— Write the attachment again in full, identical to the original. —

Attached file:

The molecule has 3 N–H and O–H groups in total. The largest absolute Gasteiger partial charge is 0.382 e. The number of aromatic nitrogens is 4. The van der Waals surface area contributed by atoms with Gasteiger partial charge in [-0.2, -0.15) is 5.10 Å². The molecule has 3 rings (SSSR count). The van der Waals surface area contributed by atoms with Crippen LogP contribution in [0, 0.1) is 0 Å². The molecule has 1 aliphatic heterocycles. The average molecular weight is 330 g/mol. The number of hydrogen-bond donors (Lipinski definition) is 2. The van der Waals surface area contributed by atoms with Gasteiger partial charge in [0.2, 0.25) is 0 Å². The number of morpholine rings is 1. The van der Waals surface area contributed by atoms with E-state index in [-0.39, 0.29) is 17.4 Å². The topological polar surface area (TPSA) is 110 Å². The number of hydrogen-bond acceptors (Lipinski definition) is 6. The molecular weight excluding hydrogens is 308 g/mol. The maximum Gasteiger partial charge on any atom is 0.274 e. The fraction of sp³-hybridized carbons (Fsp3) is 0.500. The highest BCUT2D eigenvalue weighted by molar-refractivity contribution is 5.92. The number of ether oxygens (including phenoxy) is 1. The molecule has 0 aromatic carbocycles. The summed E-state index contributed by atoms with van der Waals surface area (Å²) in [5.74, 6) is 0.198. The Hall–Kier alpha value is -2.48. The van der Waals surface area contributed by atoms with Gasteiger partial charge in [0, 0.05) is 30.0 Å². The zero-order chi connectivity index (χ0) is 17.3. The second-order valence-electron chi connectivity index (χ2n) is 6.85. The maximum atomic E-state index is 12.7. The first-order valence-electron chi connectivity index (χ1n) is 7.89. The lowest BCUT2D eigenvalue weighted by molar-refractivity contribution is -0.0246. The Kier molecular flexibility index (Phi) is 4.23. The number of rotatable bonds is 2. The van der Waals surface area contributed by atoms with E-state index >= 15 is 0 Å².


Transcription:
The molecule has 3 N–H and O–H groups in total. The largest absolute Gasteiger partial charge is 0.382 e. The number of aromatic nitrogens is 4. The van der Waals surface area contributed by atoms with Gasteiger partial charge in [-0.2, -0.15) is 5.10 Å². The molecule has 3 rings (SSSR count). The van der Waals surface area contributed by atoms with Crippen LogP contribution in [0, 0.1) is 0 Å². The molecule has 1 aliphatic heterocycles. The average molecular weight is 330 g/mol. The number of hydrogen-bond donors (Lipinski definition) is 2. The van der Waals surface area contributed by atoms with Gasteiger partial charge in [0.2, 0.25) is 0 Å². The number of morpholine rings is 1. The van der Waals surface area contributed by atoms with E-state index in [-0.39, 0.29) is 17.4 Å². The topological polar surface area (TPSA) is 110 Å². The number of hydrogen-bond acceptors (Lipinski definition) is 6. The molecular weight excluding hydrogens is 308 g/mol. The maximum Gasteiger partial charge on any atom is 0.274 e. The fraction of sp³-hybridized carbons (Fsp3) is 0.500. The highest BCUT2D eigenvalue weighted by molar-refractivity contribution is 5.92. The number of ether oxygens (including phenoxy) is 1. The molecule has 0 aromatic carbocycles. The summed E-state index contributed by atoms with van der Waals surface area (Å²) in [5.74, 6) is 0.198. The Hall–Kier alpha value is -2.48. The van der Waals surface area contributed by atoms with Gasteiger partial charge in [0, 0.05) is 30.0 Å². The zero-order chi connectivity index (χ0) is 17.3. The second-order valence-electron chi connectivity index (χ2n) is 6.85. The maximum atomic E-state index is 12.7. The first-order valence-electron chi connectivity index (χ1n) is 7.89. The lowest BCUT2D eigenvalue weighted by molar-refractivity contribution is -0.0246. The Kier molecular flexibility index (Phi) is 4.23. The number of rotatable bonds is 2. The van der Waals surface area contributed by atoms with E-state index >= 15 is 0 Å².